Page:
Monday, May 21, 2007
photo by ashergrey.
Friday, May 18, 2007
I also wanted to mention yesterday, the great new look of Google Analytics. We have been using it to track activity on Utah.gov since last October. The newly revised tool, still in beta, provides great reporting capabilities and data that can be extremely useful in determining how to improve your site.
All three components of the Utah eGov Strategic Plan are also now online. We are planning to release the last two pieces in June and July.
Wednesday, May 16, 2007
Department of Homeland Security – Infectious Disease Informatics Working Group
USDA – APHIS – Wildlife Services and state cooperators
USDA – APHIS – Veterinary Services
USFWS and state cooperators
USGS National Wildlife Health Center
State / RegionalMaryland Department of Natural Resources
Idaho Fish and Game
Nebraska Game and Parks Commission
Southeastern Cooperative Wildlife Disease Study
Oregon Department of Fish and Wildlife
Tennessee Wildlife Resources Agency
Washington Department of Fish and Wildlife
Wisconsin Department of Natural Resources
I wonder where Utah is in this effort. I know that we have a very creative Wildlife Division that is doing great things with podcasts, multimedia, mashups, online services, etc.
Monday, May 14, 2007
I happened to look at the Utah Senate blog and noticed that John Massey is retiring as the Legislative Fiscal Analyst. I appreciate John's professionalism during the time he has served in this important capacity. I can still remember discussing the use of Acrobat and RealMedia with John many years ago as tools to enhance access to Utah legislative activities.
Friday, May 11, 2007
I also just noticed that Carlos Guadian from Barcelona has also created an e-government swicki.
I have also created a Utah Data Group on swivel to share statistical information and graphs from the State of Utah.
- Indiana - Indiana's new portal is a beautiful site and a major improvement from the previous version. The dynamic photo news element in the center is captivating and dynamic and draws the users attention. The page focuses your attention on news and online services.
- Rhode Island's "media central" contains pages for blogs, podcasts, calendars (focusing on ical interoperability) and more. Rhode Island (along with Utah) was one of the first states to start publishing RSS feeds. I have been creating a list of government calendars in Utah to do something similar with the calendars, in addition to the statewide calendar of public meetings that will be created in response to this year's legislation.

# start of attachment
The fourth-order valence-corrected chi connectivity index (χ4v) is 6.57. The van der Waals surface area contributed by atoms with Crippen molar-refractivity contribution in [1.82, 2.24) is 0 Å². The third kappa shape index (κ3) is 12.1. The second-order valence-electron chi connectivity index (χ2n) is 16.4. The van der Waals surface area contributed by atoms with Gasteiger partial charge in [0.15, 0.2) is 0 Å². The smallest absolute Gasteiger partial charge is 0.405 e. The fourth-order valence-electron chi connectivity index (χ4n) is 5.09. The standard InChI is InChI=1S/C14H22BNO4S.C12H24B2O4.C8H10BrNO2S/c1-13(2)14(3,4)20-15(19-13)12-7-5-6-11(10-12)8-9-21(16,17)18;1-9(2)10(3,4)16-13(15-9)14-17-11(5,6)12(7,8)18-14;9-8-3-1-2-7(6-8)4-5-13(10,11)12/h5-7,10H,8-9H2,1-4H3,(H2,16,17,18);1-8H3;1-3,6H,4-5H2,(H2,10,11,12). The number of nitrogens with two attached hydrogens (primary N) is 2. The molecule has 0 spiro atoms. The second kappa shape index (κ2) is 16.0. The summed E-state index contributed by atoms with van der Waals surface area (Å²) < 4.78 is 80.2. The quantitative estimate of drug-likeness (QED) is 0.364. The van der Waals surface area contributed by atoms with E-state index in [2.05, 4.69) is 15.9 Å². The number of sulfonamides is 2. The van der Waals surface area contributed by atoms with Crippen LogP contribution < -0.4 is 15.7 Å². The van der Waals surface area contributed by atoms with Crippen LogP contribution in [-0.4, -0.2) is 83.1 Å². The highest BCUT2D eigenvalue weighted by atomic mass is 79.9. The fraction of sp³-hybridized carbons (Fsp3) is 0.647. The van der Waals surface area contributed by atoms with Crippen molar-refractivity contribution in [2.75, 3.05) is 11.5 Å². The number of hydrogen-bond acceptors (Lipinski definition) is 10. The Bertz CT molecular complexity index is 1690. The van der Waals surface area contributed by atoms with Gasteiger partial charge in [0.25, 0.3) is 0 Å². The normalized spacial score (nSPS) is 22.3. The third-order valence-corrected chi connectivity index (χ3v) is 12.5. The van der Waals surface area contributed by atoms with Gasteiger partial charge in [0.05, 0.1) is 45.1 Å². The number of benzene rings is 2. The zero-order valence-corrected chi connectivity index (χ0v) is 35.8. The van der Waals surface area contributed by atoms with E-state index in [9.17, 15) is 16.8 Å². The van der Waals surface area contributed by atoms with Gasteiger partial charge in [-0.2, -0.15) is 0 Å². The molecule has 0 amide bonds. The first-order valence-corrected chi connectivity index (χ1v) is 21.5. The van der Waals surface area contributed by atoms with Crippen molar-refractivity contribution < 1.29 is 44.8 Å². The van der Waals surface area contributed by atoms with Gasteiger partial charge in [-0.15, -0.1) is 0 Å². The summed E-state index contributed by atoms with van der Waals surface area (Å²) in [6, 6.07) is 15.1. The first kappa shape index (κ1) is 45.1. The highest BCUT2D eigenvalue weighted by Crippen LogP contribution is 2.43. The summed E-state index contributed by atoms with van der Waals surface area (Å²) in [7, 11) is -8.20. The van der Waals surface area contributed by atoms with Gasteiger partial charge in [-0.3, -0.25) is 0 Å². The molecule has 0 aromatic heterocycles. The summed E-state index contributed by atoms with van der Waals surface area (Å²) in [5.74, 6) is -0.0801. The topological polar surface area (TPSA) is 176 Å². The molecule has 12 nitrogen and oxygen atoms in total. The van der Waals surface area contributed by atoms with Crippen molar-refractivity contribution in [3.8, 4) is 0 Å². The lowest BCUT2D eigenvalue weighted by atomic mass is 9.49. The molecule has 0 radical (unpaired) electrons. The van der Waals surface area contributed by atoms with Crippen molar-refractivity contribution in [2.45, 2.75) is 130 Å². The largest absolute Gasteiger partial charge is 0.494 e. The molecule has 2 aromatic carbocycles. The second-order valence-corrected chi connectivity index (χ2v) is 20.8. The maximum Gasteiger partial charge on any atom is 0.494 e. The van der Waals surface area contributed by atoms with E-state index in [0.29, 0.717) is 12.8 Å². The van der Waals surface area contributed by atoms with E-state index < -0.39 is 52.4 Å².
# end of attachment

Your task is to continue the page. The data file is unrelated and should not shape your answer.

- Montana's new site is compact and functional.
- I still can't decide if I like California's new portal better than the old.
- I've always liked usa.gov, but they have made it harder to locate state governments by removing it from its previous location at the upper left hand of the page.
- Kentucky's Get Healthy initiative has a flash user-focused interface.
- I like Alabama's e11 directory. Alabama has become one of the better state portals.
- There used to be several really bad state portals. Now there is only one, but I'm not going to say which one it is.
Thursday, May 10, 2007
So, I may get to explain some of the things that I am working on and involved with if I ever get the time: a new release of the Utah.gov portal, our Google GSE and sitemapping partnership, a new multimedia portal, a utahegov wiki, an implementation of Sugar CRM for Utah entrepreneurship, new mashups, a five part Strategic eGov plan, State of Utah web standards, ESB, cataloging over 650 Utah online services, IT support for the Governor's Office of Economic Development, an annual egov conference, statewide GPS systems, USTAR, business continuity, and more. It is all interesting stuff, but it consumes time.
Meanwhile, life goes on, there is more to learn. I have been looking at a lot of fascinating web 2.0 tools, some of which are completely new, others just value-added remakes of things we already have. Here are a few: